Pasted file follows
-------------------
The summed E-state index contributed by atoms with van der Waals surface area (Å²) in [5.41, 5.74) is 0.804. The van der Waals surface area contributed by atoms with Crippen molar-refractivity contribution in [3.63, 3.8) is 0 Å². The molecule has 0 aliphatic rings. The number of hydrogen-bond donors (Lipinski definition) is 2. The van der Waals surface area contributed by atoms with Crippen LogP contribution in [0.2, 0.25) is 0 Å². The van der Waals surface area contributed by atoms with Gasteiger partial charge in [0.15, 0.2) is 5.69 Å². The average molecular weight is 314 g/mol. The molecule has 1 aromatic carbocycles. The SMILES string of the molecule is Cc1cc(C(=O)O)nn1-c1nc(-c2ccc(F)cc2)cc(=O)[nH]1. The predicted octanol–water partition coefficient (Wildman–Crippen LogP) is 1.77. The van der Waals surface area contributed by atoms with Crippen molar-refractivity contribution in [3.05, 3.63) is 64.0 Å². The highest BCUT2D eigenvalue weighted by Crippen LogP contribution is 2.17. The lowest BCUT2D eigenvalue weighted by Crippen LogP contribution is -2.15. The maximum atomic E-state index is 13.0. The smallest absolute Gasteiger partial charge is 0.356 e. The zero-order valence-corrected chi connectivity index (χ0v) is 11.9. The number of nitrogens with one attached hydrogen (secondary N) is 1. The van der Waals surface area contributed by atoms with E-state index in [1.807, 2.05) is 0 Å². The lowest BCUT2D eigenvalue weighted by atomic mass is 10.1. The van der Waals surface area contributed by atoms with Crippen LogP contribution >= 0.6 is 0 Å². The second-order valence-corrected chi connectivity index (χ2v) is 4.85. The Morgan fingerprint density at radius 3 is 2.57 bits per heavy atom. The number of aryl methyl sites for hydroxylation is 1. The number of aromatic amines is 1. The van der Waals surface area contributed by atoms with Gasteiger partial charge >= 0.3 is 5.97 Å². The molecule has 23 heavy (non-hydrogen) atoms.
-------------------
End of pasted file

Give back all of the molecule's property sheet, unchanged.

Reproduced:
The summed E-state index contributed by atoms with van der Waals surface area (Å²) in [5.41, 5.74) is 0.804. The van der Waals surface area contributed by atoms with Crippen molar-refractivity contribution in [3.63, 3.8) is 0 Å². The molecule has 0 aliphatic rings. The number of hydrogen-bond donors (Lipinski definition) is 2. The van der Waals surface area contributed by atoms with Crippen LogP contribution in [0.2, 0.25) is 0 Å². The van der Waals surface area contributed by atoms with Gasteiger partial charge in [0.15, 0.2) is 5.69 Å². The average molecular weight is 314 g/mol. The molecule has 1 aromatic carbocycles. The SMILES string of the molecule is Cc1cc(C(=O)O)nn1-c1nc(-c2ccc(F)cc2)cc(=O)[nH]1. The predicted octanol–water partition coefficient (Wildman–Crippen LogP) is 1.77. The van der Waals surface area contributed by atoms with Crippen molar-refractivity contribution in [3.05, 3.63) is 64.0 Å². The highest BCUT2D eigenvalue weighted by Crippen LogP contribution is 2.17. The lowest BCUT2D eigenvalue weighted by Crippen LogP contribution is -2.15. The maximum atomic E-state index is 13.0. The smallest absolute Gasteiger partial charge is 0.356 e. The zero-order valence-corrected chi connectivity index (χ0v) is 11.9. The number of nitrogens with one attached hydrogen (secondary N) is 1. The van der Waals surface area contributed by atoms with E-state index in [1.807, 2.05) is 0 Å². The lowest BCUT2D eigenvalue weighted by atomic mass is 10.1. The van der Waals surface area contributed by atoms with Crippen LogP contribution >= 0.6 is 0 Å². The second-order valence-corrected chi connectivity index (χ2v) is 4.85. The Morgan fingerprint density at radius 3 is 2.57 bits per heavy atom. The number of aryl methyl sites for hydroxylation is 1. The number of aromatic amines is 1. The van der Waals surface area contributed by atoms with Gasteiger partial charge >= 0.3 is 5.97 Å². The molecule has 23 heavy (non-hydrogen) atoms.